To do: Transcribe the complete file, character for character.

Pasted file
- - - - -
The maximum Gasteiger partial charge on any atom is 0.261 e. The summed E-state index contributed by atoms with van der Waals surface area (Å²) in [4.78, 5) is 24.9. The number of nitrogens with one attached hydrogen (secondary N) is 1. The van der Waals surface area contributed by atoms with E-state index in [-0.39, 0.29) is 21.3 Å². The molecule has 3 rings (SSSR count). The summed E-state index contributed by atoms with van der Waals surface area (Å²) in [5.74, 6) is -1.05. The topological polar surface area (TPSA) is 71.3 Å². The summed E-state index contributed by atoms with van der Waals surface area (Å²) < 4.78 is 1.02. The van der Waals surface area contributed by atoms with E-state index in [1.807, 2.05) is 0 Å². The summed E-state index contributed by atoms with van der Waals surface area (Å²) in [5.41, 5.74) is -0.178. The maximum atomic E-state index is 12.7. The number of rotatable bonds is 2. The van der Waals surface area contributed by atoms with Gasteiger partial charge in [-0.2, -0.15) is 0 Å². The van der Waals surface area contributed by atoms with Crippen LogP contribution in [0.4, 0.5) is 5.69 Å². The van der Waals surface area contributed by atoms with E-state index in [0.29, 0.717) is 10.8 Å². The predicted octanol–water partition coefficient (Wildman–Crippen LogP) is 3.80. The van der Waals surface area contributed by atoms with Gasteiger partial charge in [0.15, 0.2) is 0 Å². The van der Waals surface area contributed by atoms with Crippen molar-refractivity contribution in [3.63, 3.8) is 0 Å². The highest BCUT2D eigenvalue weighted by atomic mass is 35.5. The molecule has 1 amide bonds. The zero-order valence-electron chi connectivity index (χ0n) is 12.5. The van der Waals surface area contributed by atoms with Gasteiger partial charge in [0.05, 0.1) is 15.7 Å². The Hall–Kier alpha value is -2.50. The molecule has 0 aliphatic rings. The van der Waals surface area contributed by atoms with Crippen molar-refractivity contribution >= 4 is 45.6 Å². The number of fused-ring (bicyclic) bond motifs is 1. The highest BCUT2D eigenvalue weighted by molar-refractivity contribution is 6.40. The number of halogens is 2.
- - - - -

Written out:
The maximum Gasteiger partial charge on any atom is 0.261 e. The summed E-state index contributed by atoms with van der Waals surface area (Å²) in [4.78, 5) is 24.9. The number of nitrogens with one attached hydrogen (secondary N) is 1. The van der Waals surface area contributed by atoms with E-state index in [-0.39, 0.29) is 21.3 Å². The molecule has 3 rings (SSSR count). The summed E-state index contributed by atoms with van der Waals surface area (Å²) in [5.74, 6) is -1.05. The topological polar surface area (TPSA) is 71.3 Å². The summed E-state index contributed by atoms with van der Waals surface area (Å²) < 4.78 is 1.02. The van der Waals surface area contributed by atoms with E-state index in [1.807, 2.05) is 0 Å². The summed E-state index contributed by atoms with van der Waals surface area (Å²) in [5.41, 5.74) is -0.178. The maximum atomic E-state index is 12.7. The number of rotatable bonds is 2. The van der Waals surface area contributed by atoms with Gasteiger partial charge in [-0.2, -0.15) is 0 Å². The van der Waals surface area contributed by atoms with Crippen LogP contribution in [0.4, 0.5) is 5.69 Å². The van der Waals surface area contributed by atoms with E-state index in [0.29, 0.717) is 10.8 Å². The predicted octanol–water partition coefficient (Wildman–Crippen LogP) is 3.80. The van der Waals surface area contributed by atoms with Gasteiger partial charge in [0.15, 0.2) is 0 Å². The van der Waals surface area contributed by atoms with Crippen molar-refractivity contribution in [3.63, 3.8) is 0 Å². The highest BCUT2D eigenvalue weighted by atomic mass is 35.5. The molecule has 1 amide bonds. The zero-order valence-electron chi connectivity index (χ0n) is 12.5. The van der Waals surface area contributed by atoms with Gasteiger partial charge in [0.05, 0.1) is 15.7 Å². The Hall–Kier alpha value is -2.50. The molecule has 0 aliphatic rings. The van der Waals surface area contributed by atoms with Crippen molar-refractivity contribution >= 4 is 45.6 Å². The number of fused-ring (bicyclic) bond motifs is 1. The highest BCUT2D eigenvalue weighted by molar-refractivity contribution is 6.40. The number of halogens is 2.